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National publication: NC’s Josh Stein leading a new wave of state AG’s

Attorney General Josh Stein

The Pew Charitable Trusts publication Stateline featured a rather flattering profile of North Carolina Attorney General Josh Stein today. In When a State Attorney General Takes On a National Fight, What’s He Gunning For?” reporter Elaine Povich highlights Stein as the most visible in a list of top state lawyers who are staking out high profile positions on raft of issues and combating some of the worst acts of the Trump administration.

After listing several matters — including taking on social media giants, robocalling phone companies, e-cigarette makers, housing discrimination and Trump rollbacks of environmental regulations — in which Stein has taken the lead, the article puts it this way:

Stein, 53, has inserted himself into nearly every high-profile action that state attorneys general have taken since he started the job in North Carolina in 2017.

He is emblematic of a new kind of state attorney general — more aggressive, often bipartisan — rising to prominence nationwide. What used to be a relatively high-profile position within a state’s boundaries has become a springboard for publicity across the country.

As politics on the national level becomes more polarized, and with Congress stymied by attention on a presidential impeachment investigation, attention has increasingly turned to the states, where legislatures are primed to act, governors have some real power and attorneys general are stepping up, particularly on consumer issues where the federal government has largely stepped away.

The article notes that Republican AG’s often opposed Obama administration actions, but that today, Stein is widely recognized as leading a similar charge. It also makes plain that Stein seems a likely candidate at some point for higher office:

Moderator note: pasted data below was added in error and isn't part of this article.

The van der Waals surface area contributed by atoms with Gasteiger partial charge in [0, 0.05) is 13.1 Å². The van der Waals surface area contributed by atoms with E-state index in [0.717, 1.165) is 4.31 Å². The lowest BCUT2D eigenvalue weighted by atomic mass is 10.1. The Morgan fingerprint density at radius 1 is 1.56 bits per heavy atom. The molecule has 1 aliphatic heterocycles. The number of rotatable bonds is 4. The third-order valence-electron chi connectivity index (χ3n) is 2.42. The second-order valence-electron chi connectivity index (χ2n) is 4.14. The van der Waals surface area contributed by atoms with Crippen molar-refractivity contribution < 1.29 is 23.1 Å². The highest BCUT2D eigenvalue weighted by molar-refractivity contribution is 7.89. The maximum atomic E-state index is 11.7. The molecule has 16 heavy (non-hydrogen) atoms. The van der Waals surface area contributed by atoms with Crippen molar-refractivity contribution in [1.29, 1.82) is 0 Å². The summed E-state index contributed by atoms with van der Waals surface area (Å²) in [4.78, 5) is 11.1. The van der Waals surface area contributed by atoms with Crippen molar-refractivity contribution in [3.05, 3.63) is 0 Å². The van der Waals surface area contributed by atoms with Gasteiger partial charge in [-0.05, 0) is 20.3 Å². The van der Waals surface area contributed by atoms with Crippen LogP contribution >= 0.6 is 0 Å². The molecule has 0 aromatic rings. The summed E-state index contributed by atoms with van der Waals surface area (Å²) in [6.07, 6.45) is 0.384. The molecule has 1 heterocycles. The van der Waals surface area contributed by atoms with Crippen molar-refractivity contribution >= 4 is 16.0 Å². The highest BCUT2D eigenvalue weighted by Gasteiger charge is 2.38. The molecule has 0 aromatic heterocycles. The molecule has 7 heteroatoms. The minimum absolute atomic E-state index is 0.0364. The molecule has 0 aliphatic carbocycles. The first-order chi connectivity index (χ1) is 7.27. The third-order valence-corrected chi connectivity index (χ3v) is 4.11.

No one seems more poised to take advantage than Stein, whose activism stands out, even among his peers. Particularly visible is the way he interacts with Republican AGs as well as members of the GOP in his home state. He is one of only a handful of Democratic AGs who must contend with a Republican-dominated legislature.

Stein has used consumer issues to ingratiate himself with North Carolina voters and the GOP-led legislature. Meanwhile, showing that he can fight Trump-led Republican initiatives has boosted his national Democratic profile.

“It is designed to have positive effects and boost their credentials if they have ambitions for higher office, which it is fairly clear that Stein does,” said Andrew Taylor, a political science professor at North Carolina State University. “He’ll demur, as they usually do, but you might be able to detect it from his eyes.”

Former Maine Attorney General James Tierney, a Democrat who now teaches at Harvard Law School, said fraud “doesn’t have a partisan hat” when attorneys general are going after bad actors. But, he said, Stein and other AGs are “not going to get elected or re-elected based on what they do on robocalls.” They may work across party lines on corporate fraud or consumer protections, but when it comes to election time they usually revert to party positions, he said.

Stein has already announced he will seek re-election in 2020. Click here to read the entire profile and here to listen to a recent extended interview Stein did with Policy Watch for our News and Views radio show that ran yesterday.

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